Orders, Decorations and Medals (7 April 1994)

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Date of Auction: 7th April 1994

Sold for £3,200

Estimate: £3,000 - £4,000

A fine C.G.M. group of five awarded to Stoker Petty Officer Jack 'Spud' Yates, Royal Navy, for gallantry during the last destroyer action of the Second World War, against the Japanese Navy in the Malacca Straits

CONSPICUOUS GALLANTRY MEDAL, G.VI.R. (Sto. P. 0. J. Yates, PIKX. 95334); 1939-45 STAR; ATLANTIC STAR, clasp, France and Germany; BURMA STAR; WAR MEDAL, MID., sold with original MID. certificate, Admiralty letter advising of the award of the G.C.M., and a handwritten account of the action by Yates, nearly very fine and rare (5)

Footnote

M.I.D., London Gazette, 1 January, 1943: H.M.S. Halcyon.

C.G.M., London Gazette, 18 September, 1945 '... for great gallantry and outstanding devotion to duty while serving in H.M.S. Saumarez on the East Indies Station in operations on 15/16 May, 1945, in which a Japanese heavy cruiser and probably a destroyer were sunk' (ref Admiralty letter). ‘No. 1 Boiler of H.M.S. Saumarez was hit by an enemy shell. Stoker Petty Officer Yates, the sole survivor from the boiler room although badly burnt and in great pain, at once shut the steam off from the oil fuel pump and heaters, and would not allow himself to be treated for his hurts until he had reported the damage. This most gallant action did much to limit the damage to his ship.’

The Last Destroyer action of World War Two

Early on 10 May, 1945, two days after the end of the war in Europe, Allied intelligence sources revealed that the Japanese were mounting a naval operation to relieve their garrisons on the Andaman and Nicobar Islands in the Bay of Bengal. Under Operation Sho, the Japanese intended to send the formidable 13,380 ton heavy cruiser Haguro and the destroyer Kamikaze to the Andamans, and the auxiliary supply vessel Kuroshiyo Maru No 2 and submarine chaser No 57 to the Nicobars. In response, Vice-Admiral H. T. C. Walker, R.N., at Trincomalee, Ceylon, rapidly assembled Force 61, which included the 26th Destroyer Flotilla, recently returned from the Rangoon landings and under the command of Captain Manley Power, C.B.E., D.S.O., R.N., in the Saurnarez.

Force 61 sailed at 0600hrs. on the 10th shaping a course almost due east towards the Ten Degree Channel between the two island groups. That evening Force 61 received a sighting report of the Haguro from the British submarine Subtle patrolling in the Malacca Straits. Haguro's northwesterly course and speed of 17 knots indicated that interception would be made on 12 May. Accordingly Walker took the precaution of forming and detaching Group 3, comprising the French capital ship Richelieu, the heavy cruiser Cumberland and the 26th Destroyer Flotilla, to take up a position in the Six Degree Channel between the Nicobars and Sumatra Island, in case the Haguro abandoned her mission and ran for Singapore. However on 11 May Japanese aircraft reported the presence of Force 61 to the Haguro, and she promptly altered course and made for the Six Degree Channel, but Group 3 missed her. She was next encountered by Subtle in the Malacca Straits whose sighting confirmed that she had eluded Walker's trap. Walker now decided to stand off to the south in order to tempt the Haguro into making another dash to the Andamans. Meanwhile the ships of the 26th Destroyer Flotilla refuelled on the 13th from Force 61's escort carriers.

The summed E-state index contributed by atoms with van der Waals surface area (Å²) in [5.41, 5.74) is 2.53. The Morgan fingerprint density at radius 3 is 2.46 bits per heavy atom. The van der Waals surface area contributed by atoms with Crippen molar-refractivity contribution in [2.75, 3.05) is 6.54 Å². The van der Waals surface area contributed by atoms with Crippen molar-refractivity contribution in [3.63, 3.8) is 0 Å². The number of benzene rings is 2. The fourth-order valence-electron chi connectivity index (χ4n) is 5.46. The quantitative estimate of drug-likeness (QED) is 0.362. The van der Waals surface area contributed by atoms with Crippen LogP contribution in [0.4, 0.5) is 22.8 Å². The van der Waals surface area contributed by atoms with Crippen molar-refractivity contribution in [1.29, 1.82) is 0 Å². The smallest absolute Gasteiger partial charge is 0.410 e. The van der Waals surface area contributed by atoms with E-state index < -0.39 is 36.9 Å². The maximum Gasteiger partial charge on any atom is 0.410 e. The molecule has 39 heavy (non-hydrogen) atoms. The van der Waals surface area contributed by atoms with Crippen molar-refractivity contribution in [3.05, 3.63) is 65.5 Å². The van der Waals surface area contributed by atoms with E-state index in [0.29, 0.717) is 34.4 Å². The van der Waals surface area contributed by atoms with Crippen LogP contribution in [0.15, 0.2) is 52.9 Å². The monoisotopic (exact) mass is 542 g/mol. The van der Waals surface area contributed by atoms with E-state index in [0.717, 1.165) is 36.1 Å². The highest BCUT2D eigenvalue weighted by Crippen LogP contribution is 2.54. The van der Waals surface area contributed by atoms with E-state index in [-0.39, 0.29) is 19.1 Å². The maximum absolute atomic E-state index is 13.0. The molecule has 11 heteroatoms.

On the 14th a Liberator from 222 Group, R.A.F. Ceylon, sighted the Kuroshiyo Maru and her sub-chaser escort leaving Nancowry Island in the Nicobars. Acting on this information, Walker implemented Operation Mitre - the air and sea sweep through the Andaman Sea to seek and destroy Japanese shipping - and detached Cumberland, Royalist, four escort carriers from the 21st Aircraft Carrier Squadron and the 26th Destroyer Flotilla. Unknown to all the net was closing not on Kuroshiyo Maru but on the Haguro. Steaming ahead of 3 Group's heavy ships, the destroyers Venus, Virago, Verulam, Vigilant and Saumarez, under Capt Power, (Captain [D)), soon came within range of the Japanese airfields in Sumatra, causing the C-in-C in East Indies to issue the order 'IMMEDIATE CANCEL MITRE. REPEAT CANCEL MITRE'. The signal reached Saumarez at 1041 hrs. on the 15th, however twelve minutes earlier an Avenger pilot of 851 Squadron, Fleet Air Arm, had reported the Kuroshiyo Maru at a position just 145 miles distant. Turning a Nelsonian blind eye, Captain (D) reduced speed to 15-knots and maintained his course, justifying his decision by invoking Section 1, Clause 1 of the Fighting Instructions, which stated, 'Very good reason must exist before breaking off contact with the enemy. In the event of an order from a senior officer, the possibility must be considered that he must not be in possession of the facts.'